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Sean | Forum Activity | Replied: Tue, Mar 23 2021 12:56 AM | Locked

MJ. Smith:
To me, apologetics against another group is non-sensical -- apologetics would be how to explain one's own faith to someone of that faith NOT how to show someone of that faith why they are wrong.

Polemics--although it is a rather broad term.

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Jan Krohn | Forum Activity | Replied: Tue, Mar 23 2021 1:53 AM | Locked

Sean:
Polemics--although it is a rather broad term.

Polemics is a type of apologetics, but it shouldn't stand on its own, so that faith in Christ can fill the void that's left after refuting false beliefs.

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MJ. Smith | Forum Activity | Replied: Tue, Mar 23 2021 3:33 AM | Locked

Or is polemics part of dogmatic theology?

POLEMICS

A sub-discipline of confessionally oriented *dogmatic theology intended to defend the doctrinal truths of specific Christian denominations or of various branches within them, over against others. Thus polemics are essentially inter- and intra-confessional. The discipline flourished in the wake of the Protestant Reformation, as each new denomination sought to define itself as precisely as possible, but the polemical approach to theology has been present throughout Christian history. Examples of significant inter- or intra-confessional theological debates include those between Catholics and Orthodox (over the filioque formula; see *Creeds), Lutherans and Reformed (over the Lord’s Supper; see *Eucharist), and in the Church of England between conformists and Puritans (over *church government).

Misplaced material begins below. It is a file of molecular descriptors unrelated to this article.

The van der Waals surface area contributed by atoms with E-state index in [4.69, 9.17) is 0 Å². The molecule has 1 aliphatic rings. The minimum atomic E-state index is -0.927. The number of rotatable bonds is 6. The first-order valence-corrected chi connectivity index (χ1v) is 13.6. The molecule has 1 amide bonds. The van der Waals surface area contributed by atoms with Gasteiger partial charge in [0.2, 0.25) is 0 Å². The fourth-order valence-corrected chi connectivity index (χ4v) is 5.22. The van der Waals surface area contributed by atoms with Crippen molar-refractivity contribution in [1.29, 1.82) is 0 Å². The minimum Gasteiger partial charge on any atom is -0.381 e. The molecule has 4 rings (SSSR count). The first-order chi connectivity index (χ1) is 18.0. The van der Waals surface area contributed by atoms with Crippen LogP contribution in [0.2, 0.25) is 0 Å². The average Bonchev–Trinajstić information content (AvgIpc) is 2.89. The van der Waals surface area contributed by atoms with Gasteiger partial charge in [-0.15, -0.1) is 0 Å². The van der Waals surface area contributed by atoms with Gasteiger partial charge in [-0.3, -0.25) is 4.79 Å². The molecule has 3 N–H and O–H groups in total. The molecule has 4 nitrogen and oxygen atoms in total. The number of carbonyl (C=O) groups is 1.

Bibliography

G. R. Elton (ed.), The New Cambridge Modern History II: The Reformation, 1520–1559 (Cambridge, 71976); C. Lindberg, The European Reformations (Oxford, 82002); R. A. Muller, Post-Reformation Reformed Dogmatics, vol. 1: Prolegomena to Theology (Grand Rapids, 22003); R. E. Olson, Arminian Theology: Myths and Realities (Downers Grove, 2006); J. Pelikan, The Christian Tradition: A History of the Development of Doctrine, vol. 4: Reformation of Church and Dogma, 1300–1700 (Chicago, 1984); C. R. Trueman and R. S. Clark (eds.), Protestant Scholasticism: Essays in Reassessment (Carlisle, 1999).

C. C. SIMUŢ


C. C. Simuţ, “Polemics,” ed. Martin Davie et al., New Dictionary of Theology: Historical and Systematic (London; Downers Grove, IL: Inter-Varsity Press; InterVarsity Press, 2016), 683.

From the same source:

APOLOGETICS

The word ‘apologetics’ derives from a Greek term, apologia, and was used for a defence that a person like Socrates might make of his views and actions. The apostle Peter tells every Christian to be ready to give a reason (apologia) for the hope that is in him (1 Pet. 3:15). Apologetics, then, is an activity of the Christian mind which attempts to show that the gospel message is true in what it affirms. An apologist is one who is prepared to defend the message against criticism and distortion, and to give evidences of its credibility.
Unfortunately, today the term apologetics has unpleasant connotations for many people. On a superficial level it sounds as if we are being asked to apologize for having faith. At a deeper level it may suggest an aggressive or opportunistic kind of person who resorts to fair means or foul in order to get people to accept his point of view. Such misunderstandings of apologetics are regrettable in view of the importance of the subject. A sound defence of the faith was important in the NT as it also is today.
The book of Acts presents the apostles engaging non-Christians in debates and arguments concerning the truth of the gospel (Acts 17:2–4; 19:8–10), and it is no exaggeration to say that most of the NT documents were written for specific apologetic reasons. They were written to commend the faith to one group or another, and to clear up questions that had arisen about the gospel.